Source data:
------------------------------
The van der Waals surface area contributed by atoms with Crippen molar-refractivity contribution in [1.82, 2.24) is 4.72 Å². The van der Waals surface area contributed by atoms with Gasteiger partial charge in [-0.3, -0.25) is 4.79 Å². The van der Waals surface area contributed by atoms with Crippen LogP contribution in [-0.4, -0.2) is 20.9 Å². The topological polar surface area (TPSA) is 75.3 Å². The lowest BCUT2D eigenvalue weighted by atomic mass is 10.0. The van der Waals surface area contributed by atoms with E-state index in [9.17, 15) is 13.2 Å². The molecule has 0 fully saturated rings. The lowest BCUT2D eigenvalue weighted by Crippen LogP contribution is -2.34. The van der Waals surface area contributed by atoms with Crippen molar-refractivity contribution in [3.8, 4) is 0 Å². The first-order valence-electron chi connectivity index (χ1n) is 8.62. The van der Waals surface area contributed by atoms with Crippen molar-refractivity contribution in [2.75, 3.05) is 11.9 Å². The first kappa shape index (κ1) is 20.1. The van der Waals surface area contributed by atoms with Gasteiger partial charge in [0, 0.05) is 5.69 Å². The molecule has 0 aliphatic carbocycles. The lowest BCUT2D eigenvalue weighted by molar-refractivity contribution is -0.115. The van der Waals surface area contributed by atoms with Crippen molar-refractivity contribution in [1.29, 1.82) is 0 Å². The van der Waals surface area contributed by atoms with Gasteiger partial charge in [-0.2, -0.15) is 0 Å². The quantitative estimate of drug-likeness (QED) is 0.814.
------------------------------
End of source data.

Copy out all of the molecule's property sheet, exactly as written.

The van der Waals surface area contributed by atoms with Crippen molar-refractivity contribution in [1.82, 2.24) is 4.72 Å². The van der Waals surface area contributed by atoms with Gasteiger partial charge in [-0.3, -0.25) is 4.79 Å². The van der Waals surface area contributed by atoms with Crippen LogP contribution in [-0.4, -0.2) is 20.9 Å². The topological polar surface area (TPSA) is 75.3 Å². The lowest BCUT2D eigenvalue weighted by atomic mass is 10.0. The van der Waals surface area contributed by atoms with E-state index in [9.17, 15) is 13.2 Å². The molecule has 0 fully saturated rings. The lowest BCUT2D eigenvalue weighted by Crippen LogP contribution is -2.34. The van der Waals surface area contributed by atoms with Crippen molar-refractivity contribution in [3.8, 4) is 0 Å². The first-order valence-electron chi connectivity index (χ1n) is 8.62. The van der Waals surface area contributed by atoms with Crippen molar-refractivity contribution in [2.75, 3.05) is 11.9 Å². The first kappa shape index (κ1) is 20.1. The van der Waals surface area contributed by atoms with Gasteiger partial charge in [0, 0.05) is 5.69 Å². The molecule has 0 aliphatic carbocycles. The lowest BCUT2D eigenvalue weighted by molar-refractivity contribution is -0.115. The van der Waals surface area contributed by atoms with Crippen molar-refractivity contribution in [1.29, 1.82) is 0 Å². The van der Waals surface area contributed by atoms with Gasteiger partial charge in [-0.2, -0.15) is 0 Å². The quantitative estimate of drug-likeness (QED) is 0.814.